Thursday, February 04, 2021
An Egyptian-Dominican archeological mission organization worker close to Alexandria has "found mummies from around 2,000 years prior bearing golden tongued ornaments", the Egyptian specialists said on Wednesday.
"The mission found 16 burial sites curved into the stone... in the sanctuary of Taposiris Magna, west of Alexandria" in northern Egypt, the archaeology service said in a proclamation, adding that the entombment procedure was far reaching in the Greek and Roman time frames.
The burial chambers contained a few mummies that were "ineffectively saved" yet bore "gold-leafed ornaments looking like a tongue".
The ornaments were set in the mouths of the dead "to guarantee they could talk in eternity", as per the presumption of the organization.
"Two of the mummies were quite compelling to the analysts," mission boss Kathleen Martinez was cited as saying in the proclamation.
One had "swathes and parts of cardboard - layers of stuck, stuccoed and painted material texture that encompassed the mummy - embellished with overlaying with the model of Osiris", the Egyptian divine force of death and the hidden world.
The second bore a "crown finished with horns and a cobra... just as a jewelry with a swinging as a bird of prey's head", addressing the god Horus, the child of Isis and Osiris, as indicated by the assertion.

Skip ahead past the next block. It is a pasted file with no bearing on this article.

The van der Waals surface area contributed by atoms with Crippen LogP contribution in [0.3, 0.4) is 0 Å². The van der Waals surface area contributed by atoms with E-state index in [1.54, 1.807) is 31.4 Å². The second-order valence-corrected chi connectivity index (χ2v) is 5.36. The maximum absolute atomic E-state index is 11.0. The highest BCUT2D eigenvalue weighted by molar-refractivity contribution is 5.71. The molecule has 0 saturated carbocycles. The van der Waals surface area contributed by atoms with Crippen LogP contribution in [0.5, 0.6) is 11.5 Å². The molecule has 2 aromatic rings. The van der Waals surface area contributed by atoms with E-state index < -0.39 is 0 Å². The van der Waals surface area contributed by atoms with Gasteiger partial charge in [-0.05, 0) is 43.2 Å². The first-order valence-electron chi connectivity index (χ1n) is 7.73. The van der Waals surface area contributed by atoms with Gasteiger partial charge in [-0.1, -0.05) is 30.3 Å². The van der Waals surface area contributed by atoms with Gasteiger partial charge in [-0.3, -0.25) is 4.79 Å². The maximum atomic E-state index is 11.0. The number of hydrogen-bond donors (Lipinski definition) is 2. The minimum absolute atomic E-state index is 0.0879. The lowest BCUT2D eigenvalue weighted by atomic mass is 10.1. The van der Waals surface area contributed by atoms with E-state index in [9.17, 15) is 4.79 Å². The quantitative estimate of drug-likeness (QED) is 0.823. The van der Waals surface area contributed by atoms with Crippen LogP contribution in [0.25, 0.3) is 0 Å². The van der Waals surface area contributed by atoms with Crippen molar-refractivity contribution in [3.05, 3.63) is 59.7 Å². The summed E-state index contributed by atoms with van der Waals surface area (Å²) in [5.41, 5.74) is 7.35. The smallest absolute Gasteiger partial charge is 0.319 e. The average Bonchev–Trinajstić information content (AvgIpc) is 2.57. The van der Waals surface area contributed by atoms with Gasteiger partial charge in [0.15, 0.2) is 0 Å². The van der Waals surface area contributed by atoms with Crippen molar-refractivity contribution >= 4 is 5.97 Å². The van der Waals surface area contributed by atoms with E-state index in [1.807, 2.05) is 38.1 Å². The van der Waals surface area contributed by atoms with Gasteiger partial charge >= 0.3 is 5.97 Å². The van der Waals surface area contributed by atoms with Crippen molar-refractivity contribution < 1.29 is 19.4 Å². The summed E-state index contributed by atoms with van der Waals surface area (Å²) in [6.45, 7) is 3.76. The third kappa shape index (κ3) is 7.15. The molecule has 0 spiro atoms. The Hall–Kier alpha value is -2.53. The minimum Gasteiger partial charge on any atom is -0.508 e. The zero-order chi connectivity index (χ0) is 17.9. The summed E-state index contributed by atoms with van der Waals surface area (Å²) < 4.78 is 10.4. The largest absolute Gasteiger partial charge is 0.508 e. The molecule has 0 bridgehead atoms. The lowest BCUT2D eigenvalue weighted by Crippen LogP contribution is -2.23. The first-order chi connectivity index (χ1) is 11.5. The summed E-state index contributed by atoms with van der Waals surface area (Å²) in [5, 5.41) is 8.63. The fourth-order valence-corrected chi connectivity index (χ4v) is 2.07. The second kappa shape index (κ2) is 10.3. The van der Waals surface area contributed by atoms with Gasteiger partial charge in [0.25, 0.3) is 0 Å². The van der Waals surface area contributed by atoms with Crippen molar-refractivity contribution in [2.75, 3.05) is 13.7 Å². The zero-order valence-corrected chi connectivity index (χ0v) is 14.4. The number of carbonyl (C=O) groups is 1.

The group likewise found a female internment cover, a brilliant diadem and eight etched marble veils, as per Khaled Abu al-Hamd, head of Alexandria Antiquities.
The mission has been working toward the west of Alexandria for quite a long while, looking for the burial chamber of the unbelievable Ptolemaic Queen Cleopatra - however questions stay among archeological circles about the probability of discovering it in the zone.
The Ptolemaic administration was of Greek cause and controlled Egypt somewhere in the range of 323 and 30 BC.
It was the last pharaonic administration before Egypt went under Roman standard, and Cleopatra was its last sovereign.
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